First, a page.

The terrorist threat continues to evolve and the UK now faces a new wave of smaller attacks as home-grown terrorists look to wreak havoc on our shores. That is the view of David Anderson QC, the independent reviewer of terrorism laws.
He recently published his annual review into the operation of the Terrorism Act. In his report he warned of the dangers of British extremists going abroad for terror training and posing a huge threat to the UK upon their return.
This was evident in the jailing of would-be suicide bombers from Birmingham earlier this year. Several members of the gang had travelled to Pakistan to receive terror training and they plotted to target prominent landmarks within the Second City with bomb and gun attacks to cause mass casualties and panic.
Anderson cited a rise in “self-organised extremist groups” since 2010. He added that, while the threat from al-Qaida to direct an attack in similar scale or complexity to 9/11 has decreased, the group is still capable of providing motivation and training to smaller groups intent on carrying out attacks in the UK.
He added that, while large spectacular terrorist plots are now much rarer, Britain faces a new challenge from smaller groups or “lone actors” who are more likely to be inspired online or from extremist material. These attacks tend to be less sophisticated and on a smaller-scale, but they pose a huge threat to the UK as they can be more difficult to detect and unpredictable in nature.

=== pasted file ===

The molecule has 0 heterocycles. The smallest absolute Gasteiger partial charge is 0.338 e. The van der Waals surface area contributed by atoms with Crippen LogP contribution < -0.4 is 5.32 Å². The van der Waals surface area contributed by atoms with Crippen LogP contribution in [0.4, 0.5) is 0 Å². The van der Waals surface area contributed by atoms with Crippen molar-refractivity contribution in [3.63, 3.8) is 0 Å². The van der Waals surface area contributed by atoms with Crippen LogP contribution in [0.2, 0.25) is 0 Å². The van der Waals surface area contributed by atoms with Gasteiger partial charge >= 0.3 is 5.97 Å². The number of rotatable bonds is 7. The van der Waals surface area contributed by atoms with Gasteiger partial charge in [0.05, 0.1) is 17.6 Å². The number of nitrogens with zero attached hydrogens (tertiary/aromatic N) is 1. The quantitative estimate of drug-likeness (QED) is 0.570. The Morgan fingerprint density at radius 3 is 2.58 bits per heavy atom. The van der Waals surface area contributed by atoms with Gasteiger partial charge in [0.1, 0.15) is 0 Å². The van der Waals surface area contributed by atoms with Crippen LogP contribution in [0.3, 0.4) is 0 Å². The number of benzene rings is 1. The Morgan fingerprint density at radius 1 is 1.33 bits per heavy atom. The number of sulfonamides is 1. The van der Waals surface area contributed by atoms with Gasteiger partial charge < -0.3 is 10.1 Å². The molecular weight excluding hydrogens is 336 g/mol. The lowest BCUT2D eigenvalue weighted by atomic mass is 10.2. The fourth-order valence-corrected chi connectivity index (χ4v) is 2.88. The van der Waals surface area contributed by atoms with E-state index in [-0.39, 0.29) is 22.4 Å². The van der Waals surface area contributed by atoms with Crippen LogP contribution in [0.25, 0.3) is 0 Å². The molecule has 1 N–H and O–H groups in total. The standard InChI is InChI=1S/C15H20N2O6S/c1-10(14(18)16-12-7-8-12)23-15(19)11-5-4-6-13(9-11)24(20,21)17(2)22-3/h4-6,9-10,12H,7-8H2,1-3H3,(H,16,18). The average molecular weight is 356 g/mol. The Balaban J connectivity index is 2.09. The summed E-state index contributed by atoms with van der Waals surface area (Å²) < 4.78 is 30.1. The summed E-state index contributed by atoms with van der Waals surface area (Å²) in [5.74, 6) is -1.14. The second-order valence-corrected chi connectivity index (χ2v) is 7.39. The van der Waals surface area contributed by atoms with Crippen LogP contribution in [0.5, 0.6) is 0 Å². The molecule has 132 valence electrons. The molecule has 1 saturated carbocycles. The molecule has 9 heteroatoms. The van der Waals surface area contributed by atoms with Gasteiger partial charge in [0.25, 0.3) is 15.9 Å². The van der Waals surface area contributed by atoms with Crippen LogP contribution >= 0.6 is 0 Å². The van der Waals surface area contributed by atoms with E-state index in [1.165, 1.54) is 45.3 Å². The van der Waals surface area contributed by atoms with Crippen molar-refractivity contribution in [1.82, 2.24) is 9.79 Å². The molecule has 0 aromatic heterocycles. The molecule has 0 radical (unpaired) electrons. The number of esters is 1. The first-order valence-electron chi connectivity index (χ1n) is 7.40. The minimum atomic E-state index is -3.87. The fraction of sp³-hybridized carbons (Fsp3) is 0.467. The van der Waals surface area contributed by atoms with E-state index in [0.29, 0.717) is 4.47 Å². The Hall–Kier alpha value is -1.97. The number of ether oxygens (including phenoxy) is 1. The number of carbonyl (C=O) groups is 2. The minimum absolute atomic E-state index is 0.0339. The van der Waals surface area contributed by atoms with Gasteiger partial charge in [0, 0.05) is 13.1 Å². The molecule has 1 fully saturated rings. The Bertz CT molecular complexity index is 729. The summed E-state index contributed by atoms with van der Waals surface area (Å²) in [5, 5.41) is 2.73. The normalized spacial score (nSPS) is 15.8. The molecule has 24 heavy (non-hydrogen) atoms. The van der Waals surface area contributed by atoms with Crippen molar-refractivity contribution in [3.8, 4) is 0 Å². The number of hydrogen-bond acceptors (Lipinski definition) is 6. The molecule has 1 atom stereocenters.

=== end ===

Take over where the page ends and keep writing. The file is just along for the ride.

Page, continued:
The killing of Fusilier Lee Rigby in Woolwich – Michael Adebolajo and Michael Adebowale are accused of slaying the soldier in May – was a prime example of the threat of such small-scale attacks within UK cities and the toxic effect they can have on a nation. Indeed, in the wake of the Rigby murder there has been a surge in attacks on mosques across Britain.
“In 2012 alone, al-Qaida related plots were thwarted which might have succeeded in blowing up an aircraft in flight, and in killing and maiming hundreds of people in an English city,” he said.
“Simpler attacks, involving fewer people and less planning, are also becoming more common.
“Even the smaller-scale home-grown incidents that now seem more prevalent have the capacity to spread bigotry and hatred and to poison community relations in a way that a gangland killing or a domestic feud cannot.”